The Open 2021: Marcel Siem 'proud' to bounce back from horror hole
The 41-year-old German only got into the event last Sunday by winning a Challenge Tour event in France and has borrowed Richie Ramsay’s caddie for the big occasion.
Five shots off the halfway lead after opening with two 67s, Siem reeled off nine straight birdies in the third circuit before starting for home with a birdie-3.
Disaster then struck as he sent one sailing over the fence to run up a triple-bogey 8 at the 14th, but the four-time European Tour winner is made of stern stuff.
He punched the air in delight after bouncing back with birdies at the 16th and 17th, signing for a 70 and a six-under total to sit in the top 10.
“I think that was the best golf I've ever played in such an important tournament,” said Siem, who tied for 27th on his debut in this event in 2010 but had missed the cut on three subsequent appearances.
He reckoned that he’d hit every fairway from the start on Thursday until paying a heavy price for the first one he missed.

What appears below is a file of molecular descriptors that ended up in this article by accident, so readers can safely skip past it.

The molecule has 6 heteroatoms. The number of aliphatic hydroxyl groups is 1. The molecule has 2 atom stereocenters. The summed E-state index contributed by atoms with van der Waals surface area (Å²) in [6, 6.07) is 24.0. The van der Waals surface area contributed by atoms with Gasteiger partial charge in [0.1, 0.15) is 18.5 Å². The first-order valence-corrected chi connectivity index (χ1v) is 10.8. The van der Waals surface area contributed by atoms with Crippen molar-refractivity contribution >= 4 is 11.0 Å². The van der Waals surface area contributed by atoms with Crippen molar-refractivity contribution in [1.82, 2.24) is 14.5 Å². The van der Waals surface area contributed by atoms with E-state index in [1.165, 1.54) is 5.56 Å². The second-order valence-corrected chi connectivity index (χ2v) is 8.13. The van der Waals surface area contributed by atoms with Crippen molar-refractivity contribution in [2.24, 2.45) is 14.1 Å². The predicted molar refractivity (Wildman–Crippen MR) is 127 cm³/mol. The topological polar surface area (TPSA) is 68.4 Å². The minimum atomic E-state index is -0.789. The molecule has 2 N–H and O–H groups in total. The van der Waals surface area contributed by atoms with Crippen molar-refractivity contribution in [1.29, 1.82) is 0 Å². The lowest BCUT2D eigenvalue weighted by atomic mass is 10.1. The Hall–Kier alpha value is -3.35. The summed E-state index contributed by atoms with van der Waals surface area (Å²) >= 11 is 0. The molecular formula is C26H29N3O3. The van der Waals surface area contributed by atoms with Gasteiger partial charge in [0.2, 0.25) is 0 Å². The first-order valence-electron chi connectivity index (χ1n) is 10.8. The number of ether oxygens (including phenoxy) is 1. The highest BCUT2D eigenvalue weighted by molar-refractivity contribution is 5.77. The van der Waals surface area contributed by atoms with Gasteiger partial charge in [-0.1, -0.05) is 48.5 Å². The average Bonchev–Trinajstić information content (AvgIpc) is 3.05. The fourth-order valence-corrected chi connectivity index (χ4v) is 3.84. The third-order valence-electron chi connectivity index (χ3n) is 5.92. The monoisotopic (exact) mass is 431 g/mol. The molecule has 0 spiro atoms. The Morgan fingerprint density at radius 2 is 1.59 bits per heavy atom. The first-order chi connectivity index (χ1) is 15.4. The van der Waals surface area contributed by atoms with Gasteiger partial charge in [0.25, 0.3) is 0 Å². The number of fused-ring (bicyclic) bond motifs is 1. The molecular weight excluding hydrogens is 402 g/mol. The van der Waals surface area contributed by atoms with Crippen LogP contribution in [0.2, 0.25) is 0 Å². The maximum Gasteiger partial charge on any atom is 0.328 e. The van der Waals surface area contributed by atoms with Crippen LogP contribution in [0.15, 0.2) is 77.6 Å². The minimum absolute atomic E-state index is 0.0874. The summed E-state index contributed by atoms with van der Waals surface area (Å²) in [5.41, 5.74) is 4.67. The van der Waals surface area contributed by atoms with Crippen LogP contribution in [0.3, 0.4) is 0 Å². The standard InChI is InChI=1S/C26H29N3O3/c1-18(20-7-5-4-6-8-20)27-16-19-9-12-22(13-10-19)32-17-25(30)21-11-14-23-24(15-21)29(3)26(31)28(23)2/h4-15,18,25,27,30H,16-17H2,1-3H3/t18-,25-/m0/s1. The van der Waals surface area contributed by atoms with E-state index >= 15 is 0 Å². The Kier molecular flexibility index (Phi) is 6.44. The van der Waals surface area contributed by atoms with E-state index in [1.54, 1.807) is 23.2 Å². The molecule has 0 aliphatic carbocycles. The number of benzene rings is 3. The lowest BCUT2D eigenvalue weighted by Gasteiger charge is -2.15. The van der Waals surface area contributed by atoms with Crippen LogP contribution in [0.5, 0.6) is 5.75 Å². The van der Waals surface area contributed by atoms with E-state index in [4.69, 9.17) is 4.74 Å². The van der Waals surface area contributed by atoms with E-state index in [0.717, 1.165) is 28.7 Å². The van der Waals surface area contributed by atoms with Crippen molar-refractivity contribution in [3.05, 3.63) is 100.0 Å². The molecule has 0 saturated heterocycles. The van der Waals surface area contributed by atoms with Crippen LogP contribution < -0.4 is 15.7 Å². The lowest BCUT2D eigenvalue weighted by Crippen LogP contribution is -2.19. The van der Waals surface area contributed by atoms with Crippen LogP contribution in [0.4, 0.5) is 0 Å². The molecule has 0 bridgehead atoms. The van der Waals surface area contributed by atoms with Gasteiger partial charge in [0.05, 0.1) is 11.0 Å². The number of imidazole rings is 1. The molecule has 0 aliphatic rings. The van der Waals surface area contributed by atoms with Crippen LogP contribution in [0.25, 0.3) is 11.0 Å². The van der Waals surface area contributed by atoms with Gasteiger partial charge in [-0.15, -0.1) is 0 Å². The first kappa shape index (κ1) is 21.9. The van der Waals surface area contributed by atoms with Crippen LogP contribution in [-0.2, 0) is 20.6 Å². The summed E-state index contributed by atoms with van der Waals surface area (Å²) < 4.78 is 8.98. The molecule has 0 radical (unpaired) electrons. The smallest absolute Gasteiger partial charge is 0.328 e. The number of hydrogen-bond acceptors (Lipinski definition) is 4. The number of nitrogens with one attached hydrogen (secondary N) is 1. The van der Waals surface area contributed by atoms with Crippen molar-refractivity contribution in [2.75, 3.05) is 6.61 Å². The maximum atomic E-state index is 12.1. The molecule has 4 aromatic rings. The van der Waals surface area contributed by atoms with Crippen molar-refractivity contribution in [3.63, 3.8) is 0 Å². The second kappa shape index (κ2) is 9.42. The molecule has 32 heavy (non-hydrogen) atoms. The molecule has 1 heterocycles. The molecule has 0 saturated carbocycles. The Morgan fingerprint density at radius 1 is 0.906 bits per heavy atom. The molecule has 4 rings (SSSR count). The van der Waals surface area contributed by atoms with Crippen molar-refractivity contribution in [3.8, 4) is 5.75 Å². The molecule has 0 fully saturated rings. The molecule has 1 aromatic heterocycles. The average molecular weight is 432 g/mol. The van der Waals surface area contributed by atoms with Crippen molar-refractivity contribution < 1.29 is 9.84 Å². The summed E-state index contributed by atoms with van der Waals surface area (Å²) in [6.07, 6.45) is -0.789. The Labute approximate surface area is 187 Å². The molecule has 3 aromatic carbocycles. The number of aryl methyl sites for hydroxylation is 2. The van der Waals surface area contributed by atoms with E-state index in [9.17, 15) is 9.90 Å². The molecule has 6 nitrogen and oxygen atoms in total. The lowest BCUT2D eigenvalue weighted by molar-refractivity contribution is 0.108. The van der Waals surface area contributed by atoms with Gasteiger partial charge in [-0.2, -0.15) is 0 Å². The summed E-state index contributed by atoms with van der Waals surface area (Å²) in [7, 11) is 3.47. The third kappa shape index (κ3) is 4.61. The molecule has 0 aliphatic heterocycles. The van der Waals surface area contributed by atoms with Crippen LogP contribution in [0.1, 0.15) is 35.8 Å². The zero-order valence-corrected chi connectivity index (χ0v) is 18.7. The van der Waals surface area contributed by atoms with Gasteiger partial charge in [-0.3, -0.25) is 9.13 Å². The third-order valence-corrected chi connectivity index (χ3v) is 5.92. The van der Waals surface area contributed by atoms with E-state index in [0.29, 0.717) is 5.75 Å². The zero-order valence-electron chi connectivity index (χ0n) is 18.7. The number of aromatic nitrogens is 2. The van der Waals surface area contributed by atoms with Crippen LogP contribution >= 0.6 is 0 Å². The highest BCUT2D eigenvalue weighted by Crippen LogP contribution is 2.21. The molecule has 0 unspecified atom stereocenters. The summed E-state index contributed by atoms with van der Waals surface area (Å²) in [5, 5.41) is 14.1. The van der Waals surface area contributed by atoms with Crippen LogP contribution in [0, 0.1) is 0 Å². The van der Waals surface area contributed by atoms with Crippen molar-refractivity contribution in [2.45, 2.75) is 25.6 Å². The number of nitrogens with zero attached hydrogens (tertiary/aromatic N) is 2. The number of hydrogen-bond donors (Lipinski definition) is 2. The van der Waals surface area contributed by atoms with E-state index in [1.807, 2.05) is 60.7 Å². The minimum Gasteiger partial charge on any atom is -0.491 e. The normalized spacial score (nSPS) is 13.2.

“I just tried to squeeze a 2-iron down there and didn't even think about out of bounds,” he admitted in recalling what had happened at the 14th.
“Tried to aim left of the bridge, hit a low chaser down there, hit it on the heel, and it cut it so much I couldn't believe it. It's very frustrating that that happened.
“I didn't want to do the same mistake with the second ball, so I hit it in the rough left; hit it to a perfect number from there.
“I wanted to have a full lob wedge into that flag and my ball was middle of the fairway in a divot. That's one of the toughest shots you can have with a lob wedge in your hand.
"That went in the bunker, semi plugged, downhill lie. No chance, but I'm very, very proud of myself that I was able to forget about it.”
Siem, who has Guy Tilston on his bag, lost his main tour card at the end of the 2018 season and considered packing it in as sponsors jumped ship.
Some players can’t get their head around being back on the Challenge Tour, but Siem isn’t one of them. Helped by that win in France, he’s on course to earn a place back at the top table next season.
Based on his endeavours so far this week, he might not be finished, either, in terms of wining titles on the main circuit. “I will give everything tomorrow to get a good result this week,” he said of his immediate task in hand.
Siem’s compatriot, Matthias Schmid, carded a 71 to sit in a tie for 44th on par, having posted the lowest round by an amateur in the game’s oldest event with his 65 on Friday.
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